How Your Social Media Profile Could Make Or Break Your Next Job Opportunity
Posted by sweens on April 24, 2012
Lisa Quast, Contributor
My husband and I have trained our three daughters on the importance of posting only appropriate information on any type of social media. This includes not posting certain pictures of Saturday night’s party on Facebook and not posting or Tweeting anything when they’re angry or in a bad mood. Now, managing your social media profile has become even more important – a 2012 survey demonstrates that your social media profile could make or break your chances of being hired.
According to the 2012 annual technology market survey conducted by Eurocom Worldwide, “Almost one in five technology industry executives say that a candidate’s social media profile has caused them not to hire that person.” Previous Eurocom Worldwide surveys had found almost 40% of the survey respondents from technology companies review job candidate’s profiles on social media sites.
While we’ve all heard about the increase in companies checking the social media profiles of job candidates, this survey provides the first evidence that prospective job candidates are actually being rejected because of their profiles.
Are you using LinkedIn as an electronic résumé?
Tips to build a positive social media profile and avoid being rejected by a potential employer:
Facebook: Always follow the old saying about not posting anything that would make you embarrassed if it were published on the front page of a newspaper. Don’t use Facebook as a forum to vent on everything you hate about life, your job, someone else, or a company – talk to a friend in person if you feel the need to vent. Some people recommend creating separate personal profiles – one for business and one for family and close friends only – but this is not recommended because it can be next to impossible to manage.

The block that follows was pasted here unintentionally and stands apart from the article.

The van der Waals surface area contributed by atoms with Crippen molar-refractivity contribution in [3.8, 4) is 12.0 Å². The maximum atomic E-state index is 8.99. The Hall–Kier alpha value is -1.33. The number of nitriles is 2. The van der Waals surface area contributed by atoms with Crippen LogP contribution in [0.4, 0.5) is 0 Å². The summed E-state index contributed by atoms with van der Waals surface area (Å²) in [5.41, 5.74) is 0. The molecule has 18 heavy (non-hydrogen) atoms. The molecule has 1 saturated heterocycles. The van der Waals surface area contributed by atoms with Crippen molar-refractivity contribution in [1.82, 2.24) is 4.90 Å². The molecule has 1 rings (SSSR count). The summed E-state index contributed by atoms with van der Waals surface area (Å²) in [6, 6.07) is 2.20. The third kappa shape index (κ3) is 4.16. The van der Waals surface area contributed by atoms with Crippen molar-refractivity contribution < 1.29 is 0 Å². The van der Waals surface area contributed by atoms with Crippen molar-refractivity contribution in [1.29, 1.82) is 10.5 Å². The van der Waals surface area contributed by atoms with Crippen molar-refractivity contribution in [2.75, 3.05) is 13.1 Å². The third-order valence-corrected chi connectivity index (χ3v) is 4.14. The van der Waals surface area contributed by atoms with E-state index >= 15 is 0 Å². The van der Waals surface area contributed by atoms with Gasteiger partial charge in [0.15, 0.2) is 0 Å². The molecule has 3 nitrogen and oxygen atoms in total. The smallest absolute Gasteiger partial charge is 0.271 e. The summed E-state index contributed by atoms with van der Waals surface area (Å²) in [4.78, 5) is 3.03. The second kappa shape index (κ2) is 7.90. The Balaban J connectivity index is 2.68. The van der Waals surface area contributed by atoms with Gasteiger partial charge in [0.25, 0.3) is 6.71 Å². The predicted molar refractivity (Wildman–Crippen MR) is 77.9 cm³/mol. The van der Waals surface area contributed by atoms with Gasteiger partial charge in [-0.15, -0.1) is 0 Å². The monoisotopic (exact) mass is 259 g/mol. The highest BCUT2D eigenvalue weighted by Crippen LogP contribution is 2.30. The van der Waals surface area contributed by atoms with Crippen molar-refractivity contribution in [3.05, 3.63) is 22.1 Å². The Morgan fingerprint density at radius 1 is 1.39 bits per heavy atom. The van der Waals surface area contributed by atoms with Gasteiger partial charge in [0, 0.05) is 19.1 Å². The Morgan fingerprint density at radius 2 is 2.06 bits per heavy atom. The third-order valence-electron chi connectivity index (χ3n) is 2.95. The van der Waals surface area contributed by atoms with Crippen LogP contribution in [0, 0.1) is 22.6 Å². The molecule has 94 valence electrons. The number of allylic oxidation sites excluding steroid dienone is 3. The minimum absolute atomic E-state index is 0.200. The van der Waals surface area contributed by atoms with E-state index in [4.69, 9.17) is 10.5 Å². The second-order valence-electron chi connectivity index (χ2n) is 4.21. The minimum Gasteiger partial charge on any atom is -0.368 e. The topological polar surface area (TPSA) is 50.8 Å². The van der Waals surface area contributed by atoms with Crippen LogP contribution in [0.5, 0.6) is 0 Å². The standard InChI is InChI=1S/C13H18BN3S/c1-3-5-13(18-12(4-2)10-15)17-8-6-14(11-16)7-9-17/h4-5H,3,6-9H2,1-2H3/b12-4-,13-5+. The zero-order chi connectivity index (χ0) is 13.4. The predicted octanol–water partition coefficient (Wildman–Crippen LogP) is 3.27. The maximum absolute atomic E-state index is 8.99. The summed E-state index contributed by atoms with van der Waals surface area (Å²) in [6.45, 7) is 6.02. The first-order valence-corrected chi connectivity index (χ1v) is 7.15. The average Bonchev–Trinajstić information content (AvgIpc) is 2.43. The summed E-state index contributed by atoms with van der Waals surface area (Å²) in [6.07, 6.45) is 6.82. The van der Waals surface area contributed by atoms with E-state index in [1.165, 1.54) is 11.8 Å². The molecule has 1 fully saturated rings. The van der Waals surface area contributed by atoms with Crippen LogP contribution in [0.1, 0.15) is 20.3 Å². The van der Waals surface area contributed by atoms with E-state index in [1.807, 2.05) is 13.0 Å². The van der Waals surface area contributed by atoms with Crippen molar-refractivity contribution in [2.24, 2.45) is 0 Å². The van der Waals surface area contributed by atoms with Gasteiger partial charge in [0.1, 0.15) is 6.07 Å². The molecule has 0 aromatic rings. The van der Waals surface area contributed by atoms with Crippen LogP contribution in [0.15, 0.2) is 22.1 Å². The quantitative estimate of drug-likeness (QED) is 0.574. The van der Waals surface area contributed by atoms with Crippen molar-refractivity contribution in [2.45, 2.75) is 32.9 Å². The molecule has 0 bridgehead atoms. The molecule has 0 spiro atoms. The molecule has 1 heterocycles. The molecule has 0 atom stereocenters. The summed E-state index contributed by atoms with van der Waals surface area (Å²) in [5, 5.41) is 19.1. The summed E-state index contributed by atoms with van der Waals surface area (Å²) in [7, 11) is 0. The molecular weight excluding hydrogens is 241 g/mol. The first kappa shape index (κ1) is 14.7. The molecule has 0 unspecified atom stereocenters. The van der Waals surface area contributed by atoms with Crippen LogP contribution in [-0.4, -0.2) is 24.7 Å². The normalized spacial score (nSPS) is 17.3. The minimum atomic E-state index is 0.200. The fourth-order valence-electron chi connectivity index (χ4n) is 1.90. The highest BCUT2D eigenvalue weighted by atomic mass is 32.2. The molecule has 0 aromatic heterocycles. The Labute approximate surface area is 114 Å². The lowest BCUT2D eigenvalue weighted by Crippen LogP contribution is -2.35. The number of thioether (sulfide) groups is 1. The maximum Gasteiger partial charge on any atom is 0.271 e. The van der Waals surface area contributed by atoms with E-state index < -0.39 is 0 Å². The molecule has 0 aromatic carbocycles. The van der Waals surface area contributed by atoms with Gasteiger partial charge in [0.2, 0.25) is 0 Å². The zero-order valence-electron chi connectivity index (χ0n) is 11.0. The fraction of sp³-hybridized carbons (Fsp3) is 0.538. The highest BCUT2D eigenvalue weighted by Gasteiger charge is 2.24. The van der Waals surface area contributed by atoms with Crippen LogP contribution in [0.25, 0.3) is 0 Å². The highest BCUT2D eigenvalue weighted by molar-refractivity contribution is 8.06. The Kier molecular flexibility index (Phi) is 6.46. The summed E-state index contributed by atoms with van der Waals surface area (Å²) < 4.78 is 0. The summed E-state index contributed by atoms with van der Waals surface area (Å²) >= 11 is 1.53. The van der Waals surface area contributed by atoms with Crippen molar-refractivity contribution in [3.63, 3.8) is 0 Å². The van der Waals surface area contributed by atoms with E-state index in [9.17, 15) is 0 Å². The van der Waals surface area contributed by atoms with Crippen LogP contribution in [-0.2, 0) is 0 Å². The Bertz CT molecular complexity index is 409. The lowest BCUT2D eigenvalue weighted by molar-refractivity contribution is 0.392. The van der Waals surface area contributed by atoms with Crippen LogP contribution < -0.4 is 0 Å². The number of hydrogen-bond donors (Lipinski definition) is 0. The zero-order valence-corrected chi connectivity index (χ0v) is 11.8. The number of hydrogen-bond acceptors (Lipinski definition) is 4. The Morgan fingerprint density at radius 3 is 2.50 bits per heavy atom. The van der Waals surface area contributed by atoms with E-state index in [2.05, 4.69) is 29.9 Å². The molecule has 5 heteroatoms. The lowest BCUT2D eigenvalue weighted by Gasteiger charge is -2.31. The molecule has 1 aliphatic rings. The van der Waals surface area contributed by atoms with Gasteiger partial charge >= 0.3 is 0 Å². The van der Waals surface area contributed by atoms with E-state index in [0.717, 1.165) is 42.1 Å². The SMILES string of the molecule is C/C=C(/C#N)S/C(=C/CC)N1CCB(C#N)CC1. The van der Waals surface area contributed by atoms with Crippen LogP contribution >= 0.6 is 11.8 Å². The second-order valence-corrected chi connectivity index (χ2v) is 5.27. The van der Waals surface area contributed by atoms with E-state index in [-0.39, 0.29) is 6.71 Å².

(Update: According to Forbes.com blog reader Jennie van Luptak, “creating dual professional/personal Facebook accounts is a serious violation of Facebook’s terms of service that could get you banned.” If you are worried about what potential employers might see, Jennie recommends you “segment your friends using lists” because it allows you to “control who sees what – your supervisor gets to see the interesting news story you shared but not the pictures from last weekend.”)
LinkedIn: Better for job seekers than Facebook is LinkedIn because you can create a highly professional profile by using LinkedIn as an electronic résumé. This includes writing a succinct profile summary, adding your current job information, past job experience, education, skills, awards, and even obtaining testimonials from previous managers, co-workers, or direct reports. If you author a blog that relates to business or your work, be sure to include the URL information. Then, you can encourage potential employers to review your information on LinkedIn.
With more and more companies jumping on the social media bandwagon, it only makes sense that searching social media for background information on potential job candidates will continue to grow. This will make it even more important that everyone actively manage his or her online persona.
Bottom line: Decide how you intend to use social media and to whom you will allow access (especially on Facebook). Remember, if you want to ensure a potential employer never rejects you, make sure your online social profile depicts the type of employee a company would want to hire.